Well, this one came as a real surprise.
This was a blog about on particular article that examined how strange it was that President Nixon had been in Dallas on the morning that President Kennedy was shot, thus adding to the mix of all of the conspiracy theories out there about who was behind the assassination.
Personally, I am not sure of what happened there. There are times when many of the conspiracy theories make sense - seem to make more sense, in fact, than the official story. There are other times when I am turned off quite a bit from the sometimes swaggering confidence and self-assuredness that many of the conspiracy theorists seem prone to exhibit.
However, there is one thing that I still feel as strongly about now as I did almost two years ago, when I first began to publish entries about the Kennedy Assassination, and that is that what this represented, in a very real sense, was the beginning of a long decline for the United States.
No, I will not argue that everything started going wrong from that point on, and that there have not been any positives. Indeed, some things improved in the country since then, and I suspect that this is only natural. After all, however tragic that event might have been, some people will always try to do the right thing, and make the country a better place. The Civil Rights Act passed in 1964, and then the Voting Rights Act passed the very next year. President Johnson set up Medicare, fought hard against poverty, and attempted to emphasize beautifying America. Nixon opened up relations with China, much like Obama has opened up relations with Cuba. Environmental legislation has been created, enacted, and strengthened. We had one of the most decent and honest men ever to assume the highest office in Jimmy Carter, a president that I personally admire more than most others, probably including President Kennedy himself. He scored the first major breakthrough in the bigger goal of peace in the Middle East, and Clinton followed this up a couple of decades later with another huge achievement in this regard. Rights have continued to be expanded, and now encompass the LGBT community increasingly. The Cold War ended, peacefully, and the threat of a World War III between the Soviet Union and the United States was no more. There surely are other improvements from the past that are not immediately coming to mind.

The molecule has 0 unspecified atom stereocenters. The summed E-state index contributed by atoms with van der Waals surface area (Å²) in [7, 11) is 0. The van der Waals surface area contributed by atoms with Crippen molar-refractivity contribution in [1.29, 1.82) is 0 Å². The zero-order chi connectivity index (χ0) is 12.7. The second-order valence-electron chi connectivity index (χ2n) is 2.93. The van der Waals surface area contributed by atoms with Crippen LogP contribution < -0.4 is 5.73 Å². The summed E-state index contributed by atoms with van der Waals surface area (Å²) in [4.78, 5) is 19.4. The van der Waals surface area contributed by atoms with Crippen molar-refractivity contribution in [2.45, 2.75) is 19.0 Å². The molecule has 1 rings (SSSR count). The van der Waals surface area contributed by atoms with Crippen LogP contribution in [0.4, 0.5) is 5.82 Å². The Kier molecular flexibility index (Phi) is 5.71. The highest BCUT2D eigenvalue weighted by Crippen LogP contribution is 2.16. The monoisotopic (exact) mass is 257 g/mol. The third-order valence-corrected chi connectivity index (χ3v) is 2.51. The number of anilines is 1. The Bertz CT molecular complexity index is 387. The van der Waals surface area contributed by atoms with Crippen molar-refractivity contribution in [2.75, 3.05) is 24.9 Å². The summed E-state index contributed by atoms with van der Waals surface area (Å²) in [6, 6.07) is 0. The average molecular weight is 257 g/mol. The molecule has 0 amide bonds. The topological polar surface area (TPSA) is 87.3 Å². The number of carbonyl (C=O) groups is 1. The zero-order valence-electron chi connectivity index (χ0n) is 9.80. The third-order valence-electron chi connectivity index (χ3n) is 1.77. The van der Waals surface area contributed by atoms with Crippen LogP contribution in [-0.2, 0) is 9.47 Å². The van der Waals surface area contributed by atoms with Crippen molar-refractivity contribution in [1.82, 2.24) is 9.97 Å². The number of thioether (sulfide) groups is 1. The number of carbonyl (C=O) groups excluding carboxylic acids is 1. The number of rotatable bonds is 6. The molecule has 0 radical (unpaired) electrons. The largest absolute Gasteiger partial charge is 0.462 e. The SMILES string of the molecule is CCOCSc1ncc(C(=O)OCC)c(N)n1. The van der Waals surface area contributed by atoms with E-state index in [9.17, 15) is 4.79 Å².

However, as much as I admire the accomplishments of President Johnson in trying to implement his "Great Society" programs on the domestic front, he and his administration essentially started (and at the very least, greatly escalated) and mishandled the Vietnam War in a despicable manner, to the point that it has long overshadowed his accomplishments within American society itself. The Vietnam War built on the already growing level of skepticism that the country was feeling following the Kennedy Assassination, and the official explanation as stated in the Warren Commission report.
Nixon opened China up, and also deescalated the tensions that existed between the United States and the Soviet Union, but he also escalated the Vietnam War after promising to withdraw with honor. He set up the failed healthcare system that emphasized private profits over a fairer system. And, of course, there was Watergate, which I suspect fueled more skepticism within American society.
We had Jimmy Carter as president, as I mentioned. But much of what he tried to warn the nation about was rejected at the time, even though it has proven to come true all of these decades later. And, of course, he was soundly defeated by a man who, I think, quickly accelerated the decline of the nation's fortunes, even if he remains quite popular to this day.